Eastern France – Interior – Mountainous

In eastern France, the country gets mountainous. Near the Swiss border, two mountain chains – the Jura, and the Alps – define the landscape. In the wine world, we tend to think of these regions as extreme, rugged areas for viticulture. But in fact, vineyards in this part of the country tend to be planted at reasonable altitudes, with favorable exposures, and protected from the harsher climatic influences. They just happen to do so against a mountainous background.

Three main wine regions define this part of France: the Jura, the Bugey, and Savoie. In the Jura, the vineyards are planted on the low western slopes of the mountain range, facing the broad Saône valley. As with all the regions of Alpine France, indigenous grapes are an important factor: Savagnin, Trousseau, and Poulsard grow alongside Pinot Noir and Chardonnay.



Well known until the destruction wrought by phylloxera, the Bugey is slowly recovering its heritage of quality winemaking.

Located between the Jura and the Savoie wine regions, the Bugey shares aspects of both, yet it retains its own distinct identity. It is at the southern end of the Jura mountain chain, and the Rhône river loops the region’s southern and eastern edges, where it marks the border with Savoie. The soils are mostly calcareous throughout.

The Bugey’s climate is semi-continental, with hot summers and cold winters, but the region is also on the fringes of a moderating oceanic influence, and so avoids too many extremes.

Viticulture began here with the Romans, but really took off in the 16th century when monks greatly expanded the vineyards. The planted surface peaked at 14,000 hectares and remained there until phylloxera hit in 1875, which effectively decimated the industry. Replanting occurred slowly throughout the 20th century, and today there are 500 hectares planted in the Bugey.

In 1958 the region gained VDQS status, and in 2009 it was promoted to full-fledged A.O.C. There are currently three appellations: Bugey (for all colors), Bugey pétillant (for sparkling wines) and Roussette de Bugey (for whites made from the Altesse grape). There are also a handful of special crus, the most famous of which is the sweet, pink, low-alcohol Cerdon de Bugey.

Many of the grapes grown here are the same as in neighboring Savoie (Jacquère, Altesse, Mondeuse), but the Bugey also shares some varietals with the Jura (Poulsard) and with nearby Burgundy and Beaujolais (Pinot Noir, Gamay, and Chardonnay).

Special mention must go to the two most characteristic (if not the most widely planted) varietals: Altesse and Mondeuse. Altesse is not a productive grape, which is one the reasons it is not more popular. It is the grape used in Roussette de Bugey (where it must constitute at least half the blend), a wine which can be racy and very mineral. Roussette de Bugey is often made with a small amount of residual sugar (5-10g per liter) to balance the acidity, but in the best examples there is no detectable sweetness.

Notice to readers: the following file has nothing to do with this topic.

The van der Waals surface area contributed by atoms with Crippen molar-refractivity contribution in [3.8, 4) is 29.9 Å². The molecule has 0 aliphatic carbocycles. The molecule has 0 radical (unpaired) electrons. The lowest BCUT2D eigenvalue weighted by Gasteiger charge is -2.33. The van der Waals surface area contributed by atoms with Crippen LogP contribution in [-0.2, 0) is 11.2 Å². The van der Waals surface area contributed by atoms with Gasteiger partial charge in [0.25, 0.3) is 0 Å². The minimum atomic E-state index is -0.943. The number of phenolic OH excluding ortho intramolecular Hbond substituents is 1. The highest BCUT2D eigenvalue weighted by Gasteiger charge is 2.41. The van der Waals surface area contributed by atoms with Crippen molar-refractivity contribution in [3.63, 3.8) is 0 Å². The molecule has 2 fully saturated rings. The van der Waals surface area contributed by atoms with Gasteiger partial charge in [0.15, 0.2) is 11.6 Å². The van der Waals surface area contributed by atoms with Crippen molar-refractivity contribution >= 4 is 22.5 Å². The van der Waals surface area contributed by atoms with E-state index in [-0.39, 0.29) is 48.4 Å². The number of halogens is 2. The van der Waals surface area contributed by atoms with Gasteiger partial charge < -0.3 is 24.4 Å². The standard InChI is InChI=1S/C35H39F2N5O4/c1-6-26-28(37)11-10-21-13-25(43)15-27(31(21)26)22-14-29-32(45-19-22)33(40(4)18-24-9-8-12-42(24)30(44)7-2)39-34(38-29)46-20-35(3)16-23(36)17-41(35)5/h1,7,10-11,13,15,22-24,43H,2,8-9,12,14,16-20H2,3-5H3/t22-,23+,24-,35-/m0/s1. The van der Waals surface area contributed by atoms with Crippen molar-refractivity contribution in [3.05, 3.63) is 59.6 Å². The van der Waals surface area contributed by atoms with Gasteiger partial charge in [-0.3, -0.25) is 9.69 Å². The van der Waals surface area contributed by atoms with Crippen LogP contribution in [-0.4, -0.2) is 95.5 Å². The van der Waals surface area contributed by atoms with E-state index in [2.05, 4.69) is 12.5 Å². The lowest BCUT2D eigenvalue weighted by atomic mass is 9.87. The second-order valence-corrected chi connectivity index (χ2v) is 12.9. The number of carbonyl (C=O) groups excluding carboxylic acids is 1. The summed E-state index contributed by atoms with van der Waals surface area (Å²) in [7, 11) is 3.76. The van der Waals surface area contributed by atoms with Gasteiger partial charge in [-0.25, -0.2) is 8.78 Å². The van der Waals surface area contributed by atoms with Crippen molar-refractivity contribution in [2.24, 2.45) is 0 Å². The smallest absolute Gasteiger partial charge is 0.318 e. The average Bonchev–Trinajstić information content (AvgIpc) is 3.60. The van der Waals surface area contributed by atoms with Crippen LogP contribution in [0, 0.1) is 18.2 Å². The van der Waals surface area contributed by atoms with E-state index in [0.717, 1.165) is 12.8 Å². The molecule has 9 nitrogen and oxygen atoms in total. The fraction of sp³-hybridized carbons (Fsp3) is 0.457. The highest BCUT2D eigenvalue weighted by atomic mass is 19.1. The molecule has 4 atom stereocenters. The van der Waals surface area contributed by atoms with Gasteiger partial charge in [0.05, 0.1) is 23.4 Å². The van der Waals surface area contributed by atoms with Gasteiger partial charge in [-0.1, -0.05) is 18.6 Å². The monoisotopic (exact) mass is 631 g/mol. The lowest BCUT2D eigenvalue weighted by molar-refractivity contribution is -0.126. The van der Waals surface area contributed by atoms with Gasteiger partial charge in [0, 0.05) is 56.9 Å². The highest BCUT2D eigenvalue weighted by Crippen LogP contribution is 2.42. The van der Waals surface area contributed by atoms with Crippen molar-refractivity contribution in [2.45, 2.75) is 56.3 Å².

Mondeuse is an intense, tannic grape that produces dark red, very aromatic wines which are often surprisingly light on the palate. The best examples are structured and age-worthy. This is a grape of great potential, but its tendency to produce high yields means that extensive green harvesting is necessary to make concentrated wines of high quality.

Bugey Photo
Bugey Photo
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Wines from Bugey



The wine region of Savoie is located in the foothills of the Alps, in the departments of Savoie and Haute-Savoie. The region contains three appellations: Seyssel, Roussette de Savoie for 100% Altesse wines, and Vin de Savoie for all other wines. Within the Roussette de Savoie and Vin de Savoie appellations, numerous special terroirs are recognized. These are the crus, whose names are appended to the original appellation on the label. Cru wines are also held to higher production standards than other appellation wines.

With only 2150 hectares planted, Savoie is a small region in terms of vineyard area, but it stretches more than 100km from north to south and includes a large diversity of terroirs. This diversity creates challenges in assigning a single regional style, and so it is more useful to think in terms of sub-regions and to avoid generalizations across the whole of Savoie.

More than half of the wines from Savoie, including most of those available in the United States, come from the area just south of the town of Chambéry. This includes many crus including Chignin, Chignin-Bergeron and Apremont. The primary grape grown here is Jacquère.

This Gamay-focused region has the warmest microclimate of Savoie.

Combe de Savoie
This region is located on the southeast-facing side of a narrow valley, abutting the Massif des Bauges and overlooking the Isère river. The crus here include Arbin, often thought to be the best terroir for Mondeuse.

Côte d’Arve
With a primary focus on the Gringet grape, this tiny region is dominated by the cru of Ayze. The area is mostly known for sparkling wines.

This region consists of small, scattered vineyards in the Vallée des Usses. Mostly planted with Altesse, Frangy is a cru of A.O.C. Roussette de Savoie.

Located on the southwest-facing slopes of the Dent du Chat. This region is perched above the Rhône opposite of Bugey. It contains three crus, including the highly reputed Marestel.

Léman Lakeside
Planted with mostly Chasselas on the southern banks of Lake Léman on the Swiss border.

One of the three appellations within Savoie, Seyssel has the distinction of growing its own grape: Molette. Altesse and a few red grapes are also grown in here. This region was once renowned for making sparkling wines.

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Savoie photo
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Wines from Savoie

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